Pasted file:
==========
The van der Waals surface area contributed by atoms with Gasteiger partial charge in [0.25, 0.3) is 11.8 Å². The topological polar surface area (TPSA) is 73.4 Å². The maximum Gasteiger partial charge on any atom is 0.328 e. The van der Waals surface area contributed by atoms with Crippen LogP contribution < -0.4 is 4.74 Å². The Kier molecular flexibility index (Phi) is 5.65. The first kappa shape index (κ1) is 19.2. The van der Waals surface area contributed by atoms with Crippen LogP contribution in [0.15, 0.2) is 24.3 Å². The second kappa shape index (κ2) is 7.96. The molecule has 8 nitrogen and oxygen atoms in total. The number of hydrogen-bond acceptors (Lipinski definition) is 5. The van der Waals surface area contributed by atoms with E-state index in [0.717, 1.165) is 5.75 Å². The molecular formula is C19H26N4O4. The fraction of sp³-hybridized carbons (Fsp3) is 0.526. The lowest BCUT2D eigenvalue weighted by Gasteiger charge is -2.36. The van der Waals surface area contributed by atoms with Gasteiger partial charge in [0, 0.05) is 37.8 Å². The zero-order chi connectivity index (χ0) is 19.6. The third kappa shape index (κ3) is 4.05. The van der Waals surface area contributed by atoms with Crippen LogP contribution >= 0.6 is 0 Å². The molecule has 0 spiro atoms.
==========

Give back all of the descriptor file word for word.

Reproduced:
The van der Waals surface area contributed by atoms with Gasteiger partial charge in [0.25, 0.3) is 11.8 Å². The topological polar surface area (TPSA) is 73.4 Å². The maximum Gasteiger partial charge on any atom is 0.328 e. The van der Waals surface area contributed by atoms with Crippen LogP contribution < -0.4 is 4.74 Å². The Kier molecular flexibility index (Phi) is 5.65. The first kappa shape index (κ1) is 19.2. The van der Waals surface area contributed by atoms with Crippen LogP contribution in [0.15, 0.2) is 24.3 Å². The second kappa shape index (κ2) is 7.96. The molecule has 8 nitrogen and oxygen atoms in total. The number of hydrogen-bond acceptors (Lipinski definition) is 5. The van der Waals surface area contributed by atoms with E-state index in [0.717, 1.165) is 5.75 Å². The molecular formula is C19H26N4O4. The fraction of sp³-hybridized carbons (Fsp3) is 0.526. The lowest BCUT2D eigenvalue weighted by Gasteiger charge is -2.36. The van der Waals surface area contributed by atoms with Gasteiger partial charge in [0, 0.05) is 37.8 Å². The zero-order chi connectivity index (χ0) is 19.6. The third kappa shape index (κ3) is 4.05. The van der Waals surface area contributed by atoms with Crippen LogP contribution >= 0.6 is 0 Å². The molecule has 0 spiro atoms.